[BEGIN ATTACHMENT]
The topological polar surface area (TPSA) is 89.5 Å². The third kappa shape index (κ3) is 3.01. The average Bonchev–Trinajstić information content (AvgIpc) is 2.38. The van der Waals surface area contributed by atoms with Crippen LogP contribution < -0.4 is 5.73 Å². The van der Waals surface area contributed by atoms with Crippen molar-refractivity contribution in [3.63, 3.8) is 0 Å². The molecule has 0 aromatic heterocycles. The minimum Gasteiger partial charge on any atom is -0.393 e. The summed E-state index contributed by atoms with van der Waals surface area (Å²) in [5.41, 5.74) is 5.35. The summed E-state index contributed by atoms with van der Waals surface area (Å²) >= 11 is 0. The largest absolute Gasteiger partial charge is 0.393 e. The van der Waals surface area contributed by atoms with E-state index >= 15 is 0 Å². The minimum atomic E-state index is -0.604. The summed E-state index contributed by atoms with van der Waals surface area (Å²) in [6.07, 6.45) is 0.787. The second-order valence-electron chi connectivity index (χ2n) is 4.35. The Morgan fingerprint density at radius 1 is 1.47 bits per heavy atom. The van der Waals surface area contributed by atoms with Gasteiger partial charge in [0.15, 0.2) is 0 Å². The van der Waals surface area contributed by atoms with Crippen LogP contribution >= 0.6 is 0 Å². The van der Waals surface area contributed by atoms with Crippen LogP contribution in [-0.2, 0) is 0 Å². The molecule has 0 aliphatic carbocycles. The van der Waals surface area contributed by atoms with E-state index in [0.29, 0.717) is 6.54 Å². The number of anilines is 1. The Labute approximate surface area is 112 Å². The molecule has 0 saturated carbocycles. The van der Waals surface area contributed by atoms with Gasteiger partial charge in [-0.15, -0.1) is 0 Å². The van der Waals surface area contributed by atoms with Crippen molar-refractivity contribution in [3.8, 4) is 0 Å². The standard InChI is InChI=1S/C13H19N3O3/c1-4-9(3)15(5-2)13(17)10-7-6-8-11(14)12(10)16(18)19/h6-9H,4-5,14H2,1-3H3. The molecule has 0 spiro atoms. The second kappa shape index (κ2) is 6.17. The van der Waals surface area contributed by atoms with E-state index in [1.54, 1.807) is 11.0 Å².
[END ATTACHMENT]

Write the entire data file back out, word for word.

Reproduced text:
The topological polar surface area (TPSA) is 89.5 Å². The third kappa shape index (κ3) is 3.01. The average Bonchev–Trinajstić information content (AvgIpc) is 2.38. The van der Waals surface area contributed by atoms with Crippen LogP contribution < -0.4 is 5.73 Å². The van der Waals surface area contributed by atoms with Crippen molar-refractivity contribution in [3.63, 3.8) is 0 Å². The molecule has 0 aromatic heterocycles. The minimum Gasteiger partial charge on any atom is -0.393 e. The summed E-state index contributed by atoms with van der Waals surface area (Å²) in [5.41, 5.74) is 5.35. The summed E-state index contributed by atoms with van der Waals surface area (Å²) >= 11 is 0. The largest absolute Gasteiger partial charge is 0.393 e. The van der Waals surface area contributed by atoms with E-state index >= 15 is 0 Å². The minimum atomic E-state index is -0.604. The summed E-state index contributed by atoms with van der Waals surface area (Å²) in [6.07, 6.45) is 0.787. The second-order valence-electron chi connectivity index (χ2n) is 4.35. The Morgan fingerprint density at radius 1 is 1.47 bits per heavy atom. The van der Waals surface area contributed by atoms with Gasteiger partial charge in [0.15, 0.2) is 0 Å². The van der Waals surface area contributed by atoms with Crippen LogP contribution >= 0.6 is 0 Å². The van der Waals surface area contributed by atoms with Crippen LogP contribution in [-0.2, 0) is 0 Å². The molecule has 0 aliphatic carbocycles. The van der Waals surface area contributed by atoms with E-state index in [0.29, 0.717) is 6.54 Å². The number of anilines is 1. The Labute approximate surface area is 112 Å². The molecule has 0 saturated carbocycles. The van der Waals surface area contributed by atoms with Gasteiger partial charge in [-0.15, -0.1) is 0 Å². The van der Waals surface area contributed by atoms with Crippen molar-refractivity contribution in [3.8, 4) is 0 Å². The standard InChI is InChI=1S/C13H19N3O3/c1-4-9(3)15(5-2)13(17)10-7-6-8-11(14)12(10)16(18)19/h6-9H,4-5,14H2,1-3H3. The molecule has 0 spiro atoms. The second kappa shape index (κ2) is 6.17. The van der Waals surface area contributed by atoms with E-state index in [1.54, 1.807) is 11.0 Å².